Companies should prioritize culture over perks to attract, retain millennials, study suggests
Posted January 25, 2016
New data shows that millennials look for more out of their workplaces than just high salaries and good benefits.
The report by Virgin Pulse, “Misunderstood Millennials: How the Newest Workforce is Evolving Business,” reveals that 73 percent of millennials seek meaningful work at an organization with a mission they support, and a remarkable 90 percent say they want to use their skills for good, suggesting that millennials seek workplaces with a culture of altruism that enables them to give back. Millennials also care about workplace culture, with 77 percent noting it is just as, or more important than, salary and benefits.
“Millennials are the fastest growing segment of the American workforce and they’re changing the way we work. Young workers are pushing employers to be more flexible, more creative, and more responsive to all of their people’s needs,” said Chris Boyce, CEO of Virgin Pulse. “The companies that will most successfully adapt to a changing workforce will be the ones that help all employees, not just millennials, find meaning in their work and provide flexibility that helps their people more easily balance professional and personal responsibilities.”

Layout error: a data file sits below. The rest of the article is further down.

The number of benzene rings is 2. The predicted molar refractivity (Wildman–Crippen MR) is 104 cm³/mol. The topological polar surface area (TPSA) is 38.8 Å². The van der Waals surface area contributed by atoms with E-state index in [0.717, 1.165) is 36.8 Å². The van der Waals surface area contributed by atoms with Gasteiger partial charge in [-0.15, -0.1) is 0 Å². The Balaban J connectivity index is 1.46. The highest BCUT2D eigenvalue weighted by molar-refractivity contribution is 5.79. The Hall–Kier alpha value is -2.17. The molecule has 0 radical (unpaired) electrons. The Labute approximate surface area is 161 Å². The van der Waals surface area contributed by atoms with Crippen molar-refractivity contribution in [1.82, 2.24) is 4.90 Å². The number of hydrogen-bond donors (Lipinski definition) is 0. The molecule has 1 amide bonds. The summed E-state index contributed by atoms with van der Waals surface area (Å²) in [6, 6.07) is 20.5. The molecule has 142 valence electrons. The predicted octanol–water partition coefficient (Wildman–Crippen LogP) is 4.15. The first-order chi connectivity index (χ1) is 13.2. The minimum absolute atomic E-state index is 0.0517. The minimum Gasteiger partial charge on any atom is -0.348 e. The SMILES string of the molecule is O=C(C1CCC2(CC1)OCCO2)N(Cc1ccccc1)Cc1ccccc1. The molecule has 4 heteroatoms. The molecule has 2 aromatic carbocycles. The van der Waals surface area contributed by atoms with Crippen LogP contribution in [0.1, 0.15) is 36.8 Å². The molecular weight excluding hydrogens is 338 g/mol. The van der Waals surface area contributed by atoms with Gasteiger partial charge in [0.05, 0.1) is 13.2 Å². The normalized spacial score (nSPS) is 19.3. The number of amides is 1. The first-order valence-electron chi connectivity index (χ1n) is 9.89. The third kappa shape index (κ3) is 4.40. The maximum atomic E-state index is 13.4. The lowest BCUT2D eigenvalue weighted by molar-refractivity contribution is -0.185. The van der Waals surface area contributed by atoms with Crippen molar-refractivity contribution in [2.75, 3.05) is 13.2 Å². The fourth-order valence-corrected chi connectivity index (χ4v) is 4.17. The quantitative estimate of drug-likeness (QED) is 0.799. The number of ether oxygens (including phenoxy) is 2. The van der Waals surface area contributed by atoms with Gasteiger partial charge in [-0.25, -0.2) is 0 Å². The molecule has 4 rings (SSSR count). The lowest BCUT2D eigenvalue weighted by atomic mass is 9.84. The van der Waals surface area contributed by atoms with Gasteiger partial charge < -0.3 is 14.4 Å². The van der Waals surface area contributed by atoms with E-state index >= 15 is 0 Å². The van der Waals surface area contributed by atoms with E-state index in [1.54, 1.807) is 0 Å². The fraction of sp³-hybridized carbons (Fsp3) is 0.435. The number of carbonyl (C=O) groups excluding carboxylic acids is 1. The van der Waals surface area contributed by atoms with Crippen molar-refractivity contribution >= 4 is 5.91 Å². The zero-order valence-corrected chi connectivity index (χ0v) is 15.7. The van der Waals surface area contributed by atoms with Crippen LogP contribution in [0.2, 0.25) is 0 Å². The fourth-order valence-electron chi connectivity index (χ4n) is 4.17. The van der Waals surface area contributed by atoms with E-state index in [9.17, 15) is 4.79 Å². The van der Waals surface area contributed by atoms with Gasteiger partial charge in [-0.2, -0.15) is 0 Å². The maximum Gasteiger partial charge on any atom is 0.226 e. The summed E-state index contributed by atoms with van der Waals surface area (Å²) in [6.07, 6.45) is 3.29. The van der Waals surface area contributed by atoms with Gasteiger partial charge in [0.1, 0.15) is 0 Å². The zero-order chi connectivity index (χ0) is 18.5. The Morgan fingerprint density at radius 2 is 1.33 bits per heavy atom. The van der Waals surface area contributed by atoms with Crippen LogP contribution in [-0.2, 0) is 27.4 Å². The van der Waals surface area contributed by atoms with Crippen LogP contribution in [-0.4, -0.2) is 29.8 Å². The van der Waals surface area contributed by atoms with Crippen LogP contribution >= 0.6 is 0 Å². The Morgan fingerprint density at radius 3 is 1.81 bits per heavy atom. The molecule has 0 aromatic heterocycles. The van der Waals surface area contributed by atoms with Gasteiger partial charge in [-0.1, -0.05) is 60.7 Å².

The traditional work-life balance that previous generations pursued is less of a priority for millennials, who want to better integrate professional responsibilities with their personal lives. Specifically, millennials look for more flexible and plugged-in ways to work, over being confined to traditional schedules or within the walls of a workplace. Flexible work hours are important to 80 percent of young workers, who rely heavily on technology to stay productive while away from work. Fifty percent of millennials say technology allows them to work from anywhere and 80 percent say technology allows them to more quickly complete tasks.
The survey also revealed a number of ways in which employers can motivate millennials and truly engage them. Retirement savings (88 percent), tuition reimbursement (64 percent), and well-being support (61 percent) ranked among the most important benefits beyond health and dental coverage and paid time off.
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